On March 27, 2020, the Coronavirus Aid, Relief, and Economic Security (CARES) Act authorized $349 billion in forgivable federal loans (“PPP loans”) to small employers to provide incentive to keep employees with an additional $310 billion of funding on April 24, 2020. Most lenders are now accepting PPP loan forgiveness applications, and L&B is ready to provide assistance to your organization during the process.
PPP loans are structured similarly to most interest-bearing loans, but are forgivable either in full or in part if spent during a covered period on certain eligible costs. Covered periods can either be 8 or 24 weeks in length beginning at the loan disbursement date, and forgiveness applications must be completed within 10 months after the last day of the covered period. The unforgiven portion of the loan bears interest at a rate of 1% per annum over 2 years (if the loan was received before June 5, 2020) or 5 years (if the loan was received after June 5, 2020).
There are three types of PPP loan forgiveness applications: Form 3508S, Form 3508EZ, and Form 3805. Form 3508S is for borrowers with PPP loans equal to or less than $50,000. Form 3508EZ is for self-employed individuals, or organizations in which employee levels, salary, wages, or hours were not reduced during the covered period compared to employee levels, salary, wages, or hours of a comparison period elected by the borrower. The comparison periods are January 1, 2020 through February 29, 2020 or February 15, 2019 through June 20, 2019. Form 3805 is for all other borrowers.
To qualify for forgiveness, PPP loan proceeds must be used on certain payroll costs, rent, business mortgage interest, and utilities during the specified covered period. Non-payroll costs may not exceed 40% of total eligible PPP loan forgiveness. Additionally, to qualify for full forgiveness, organizations must have retained 100% of full-time equivalent employees over the course of the covered period and have not reduced the total wages or salary for any employees by more than 25% of their wages or salary compared to the first quarter of 2020. There are several safe harbors and exemptions available in the event a borrower had to reduce their employee levels, salary, wages, or hours.
The Small Business Administration has made public a list of appropriate documentation recommended to support the aforementioned items on the application, however, it is important to note that additional information may be requested from your organization’s lender. Sufficient recordkeeping is critical.
L&B is available to help prepare or review your PPP loan forgiveness application as well as to answer any general questions. For assistance related to the PPP loan forgiveness application, please contact your L&B professional at (858) 558-9200.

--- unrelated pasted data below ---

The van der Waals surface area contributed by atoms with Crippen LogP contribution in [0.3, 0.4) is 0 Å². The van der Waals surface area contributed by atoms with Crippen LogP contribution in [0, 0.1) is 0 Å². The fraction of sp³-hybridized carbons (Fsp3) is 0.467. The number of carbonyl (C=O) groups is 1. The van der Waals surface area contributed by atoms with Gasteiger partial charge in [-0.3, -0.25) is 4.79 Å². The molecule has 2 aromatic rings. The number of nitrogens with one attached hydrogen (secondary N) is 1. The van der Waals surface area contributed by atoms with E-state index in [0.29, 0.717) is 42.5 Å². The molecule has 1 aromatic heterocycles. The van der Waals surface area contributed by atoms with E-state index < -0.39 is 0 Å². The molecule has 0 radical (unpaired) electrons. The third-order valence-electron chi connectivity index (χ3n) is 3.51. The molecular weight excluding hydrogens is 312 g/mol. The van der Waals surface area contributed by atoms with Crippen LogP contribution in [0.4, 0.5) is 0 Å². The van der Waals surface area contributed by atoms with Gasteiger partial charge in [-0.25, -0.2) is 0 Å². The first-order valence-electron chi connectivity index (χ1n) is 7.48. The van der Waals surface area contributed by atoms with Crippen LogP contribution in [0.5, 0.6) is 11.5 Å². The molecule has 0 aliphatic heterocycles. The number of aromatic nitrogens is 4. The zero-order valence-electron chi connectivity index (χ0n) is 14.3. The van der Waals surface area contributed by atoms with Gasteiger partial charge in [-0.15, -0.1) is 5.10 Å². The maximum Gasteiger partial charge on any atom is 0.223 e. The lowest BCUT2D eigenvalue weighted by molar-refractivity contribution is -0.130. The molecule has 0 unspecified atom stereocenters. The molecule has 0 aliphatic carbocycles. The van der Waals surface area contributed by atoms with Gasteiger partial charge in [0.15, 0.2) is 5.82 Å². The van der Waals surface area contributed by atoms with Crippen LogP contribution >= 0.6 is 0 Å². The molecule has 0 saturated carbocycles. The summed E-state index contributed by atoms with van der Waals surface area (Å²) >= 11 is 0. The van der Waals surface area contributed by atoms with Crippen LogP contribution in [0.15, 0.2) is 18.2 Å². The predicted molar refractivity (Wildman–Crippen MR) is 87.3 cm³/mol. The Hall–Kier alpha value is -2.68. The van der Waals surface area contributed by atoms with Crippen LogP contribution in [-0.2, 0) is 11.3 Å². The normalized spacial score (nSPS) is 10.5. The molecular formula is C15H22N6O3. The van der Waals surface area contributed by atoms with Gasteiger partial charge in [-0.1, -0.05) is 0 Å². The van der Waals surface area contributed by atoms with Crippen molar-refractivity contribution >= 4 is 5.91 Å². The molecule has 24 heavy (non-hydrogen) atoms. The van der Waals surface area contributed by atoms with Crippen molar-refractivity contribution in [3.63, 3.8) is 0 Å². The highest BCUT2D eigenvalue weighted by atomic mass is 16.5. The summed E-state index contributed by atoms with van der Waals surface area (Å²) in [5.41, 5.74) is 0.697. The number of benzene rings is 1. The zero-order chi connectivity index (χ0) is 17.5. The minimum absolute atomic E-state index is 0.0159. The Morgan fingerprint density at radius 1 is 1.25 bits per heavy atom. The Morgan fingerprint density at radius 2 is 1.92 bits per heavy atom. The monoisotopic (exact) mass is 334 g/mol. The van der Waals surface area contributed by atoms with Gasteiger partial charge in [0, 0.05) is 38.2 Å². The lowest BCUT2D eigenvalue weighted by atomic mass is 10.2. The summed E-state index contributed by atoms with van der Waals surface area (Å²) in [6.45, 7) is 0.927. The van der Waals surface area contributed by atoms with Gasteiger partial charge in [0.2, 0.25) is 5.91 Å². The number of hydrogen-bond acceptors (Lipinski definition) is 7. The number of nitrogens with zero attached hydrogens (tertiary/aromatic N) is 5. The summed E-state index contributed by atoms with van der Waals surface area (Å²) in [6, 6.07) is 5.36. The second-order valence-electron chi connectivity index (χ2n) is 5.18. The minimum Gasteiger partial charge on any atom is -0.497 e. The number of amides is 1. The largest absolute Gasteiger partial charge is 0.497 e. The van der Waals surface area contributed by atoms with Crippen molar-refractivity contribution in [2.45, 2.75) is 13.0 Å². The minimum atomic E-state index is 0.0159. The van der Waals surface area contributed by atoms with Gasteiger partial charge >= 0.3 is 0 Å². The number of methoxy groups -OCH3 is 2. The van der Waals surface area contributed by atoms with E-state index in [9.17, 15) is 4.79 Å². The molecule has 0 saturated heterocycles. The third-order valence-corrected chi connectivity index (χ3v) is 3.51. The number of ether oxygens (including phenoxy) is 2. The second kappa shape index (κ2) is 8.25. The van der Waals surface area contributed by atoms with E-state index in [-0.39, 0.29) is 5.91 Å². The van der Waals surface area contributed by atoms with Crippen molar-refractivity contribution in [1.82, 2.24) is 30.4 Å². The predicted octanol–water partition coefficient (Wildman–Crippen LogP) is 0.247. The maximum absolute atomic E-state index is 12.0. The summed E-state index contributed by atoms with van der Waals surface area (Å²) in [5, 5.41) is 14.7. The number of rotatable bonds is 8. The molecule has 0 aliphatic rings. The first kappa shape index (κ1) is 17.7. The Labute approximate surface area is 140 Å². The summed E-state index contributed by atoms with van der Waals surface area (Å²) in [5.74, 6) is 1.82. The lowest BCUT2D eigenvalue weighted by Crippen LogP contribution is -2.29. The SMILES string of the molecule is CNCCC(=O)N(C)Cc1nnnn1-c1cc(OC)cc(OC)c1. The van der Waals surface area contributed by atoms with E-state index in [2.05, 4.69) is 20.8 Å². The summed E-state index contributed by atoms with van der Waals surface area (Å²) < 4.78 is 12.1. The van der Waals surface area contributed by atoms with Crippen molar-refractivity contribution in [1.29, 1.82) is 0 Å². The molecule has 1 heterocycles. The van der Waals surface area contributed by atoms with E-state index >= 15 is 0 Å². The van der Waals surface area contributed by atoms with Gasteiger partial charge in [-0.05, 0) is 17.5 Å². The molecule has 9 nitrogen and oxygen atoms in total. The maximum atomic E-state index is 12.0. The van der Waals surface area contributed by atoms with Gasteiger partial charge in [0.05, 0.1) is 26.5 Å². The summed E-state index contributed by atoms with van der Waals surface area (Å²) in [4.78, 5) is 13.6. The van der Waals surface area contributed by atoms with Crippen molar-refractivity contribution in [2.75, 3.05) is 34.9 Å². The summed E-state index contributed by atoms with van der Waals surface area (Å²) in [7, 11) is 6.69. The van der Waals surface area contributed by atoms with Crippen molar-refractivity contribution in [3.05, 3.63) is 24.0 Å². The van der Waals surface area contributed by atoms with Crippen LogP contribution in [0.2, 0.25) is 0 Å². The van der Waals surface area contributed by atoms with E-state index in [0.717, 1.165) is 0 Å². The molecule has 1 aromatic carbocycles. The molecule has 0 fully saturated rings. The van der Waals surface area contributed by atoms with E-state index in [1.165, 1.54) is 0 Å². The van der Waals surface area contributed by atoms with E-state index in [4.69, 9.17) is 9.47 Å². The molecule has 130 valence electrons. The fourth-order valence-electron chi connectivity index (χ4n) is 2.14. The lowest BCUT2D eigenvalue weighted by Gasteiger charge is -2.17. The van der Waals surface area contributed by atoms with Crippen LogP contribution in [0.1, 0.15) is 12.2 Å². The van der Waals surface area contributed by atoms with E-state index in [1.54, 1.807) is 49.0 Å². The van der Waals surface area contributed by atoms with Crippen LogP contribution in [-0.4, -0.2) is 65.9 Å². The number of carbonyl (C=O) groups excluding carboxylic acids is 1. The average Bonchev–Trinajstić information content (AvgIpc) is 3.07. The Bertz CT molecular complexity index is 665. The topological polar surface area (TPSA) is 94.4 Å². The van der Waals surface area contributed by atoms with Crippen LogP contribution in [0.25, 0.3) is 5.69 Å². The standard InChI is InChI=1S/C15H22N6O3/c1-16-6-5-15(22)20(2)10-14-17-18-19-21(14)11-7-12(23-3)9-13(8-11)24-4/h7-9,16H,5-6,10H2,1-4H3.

As 2020 comes to a close, it is important to consider estate and gift tax planning strategies and to closely review your estate plan. The article outlines the tax changes from 2020 to 2021 and discusses income tax and estate and gift planning considerations.
Federal Estate Tax.
In 2020, the federal estate and gift tax exemption is $11,580,000. The exemption increases to $11,700,000 in 2021. The value of a person’s estate and/or lifetime gifts exceeding the exclusion amount is subject to a 40% estate and gift tax rate. Further, through a so-called “portability” provision, if a spouse dies after 2010 without exhausting his or her estate and gift tax exclusion amount, the surviving spouse may be able to use the deceased spouse’s remaining exclusion amount against his or her transfers during lifetime or at death by filing an estate tax return within two years of the decedents date of death and making the portability election.
The federal estate and gift tax exemption is scheduled to sunset in 2026 to $5,000,000 (indexed for inflation). The new Biden Administration plans to reduce the exemption even sooner, as early as the beginning of 2021. Careful planning should be considered in order to take advantage of the current exemption before it is potentially cut in half.
Federal Gift Tax.
The annual exclusion for gifts remains at $15,000 per person for 2021. Direct payments for tuition and medical expenses are exempt from gift tax. Making annual exclusion gifts is one of the easiest ways to maximize wealth transfers to future generations.
A person is not limited as to the number of donees to whom he or she may make such gifts. Further, because the annual exclusion is applied on a per-donee basis, a person can leverage the exclusion by making gifts to multiple donors (family and non-family). Thus, if an individual makes $15,000 gifts to 10 donees, he or she may exclude $150,000 from tax. In addition, because spouses may elect to apply their exemptions to a single gift from either spouse (“gift-splitting”), married individuals may effectively double the amount of the exclusion to $30,000 per donee. A person may not carry over his or her annual gift tax exclusion amount to the next calendar year.
The annual gift tax exclusion applies to gifts of any kind of property, as long as the gift is of a present, rather than a future, interest. Gifts of appreciated property also could result in income tax savings to the giver, because the recipient would pay the capital gains tax on any sale. Therefore, before giving away appreciated property that is likely to be sold, consider the income tax cost to the recipient.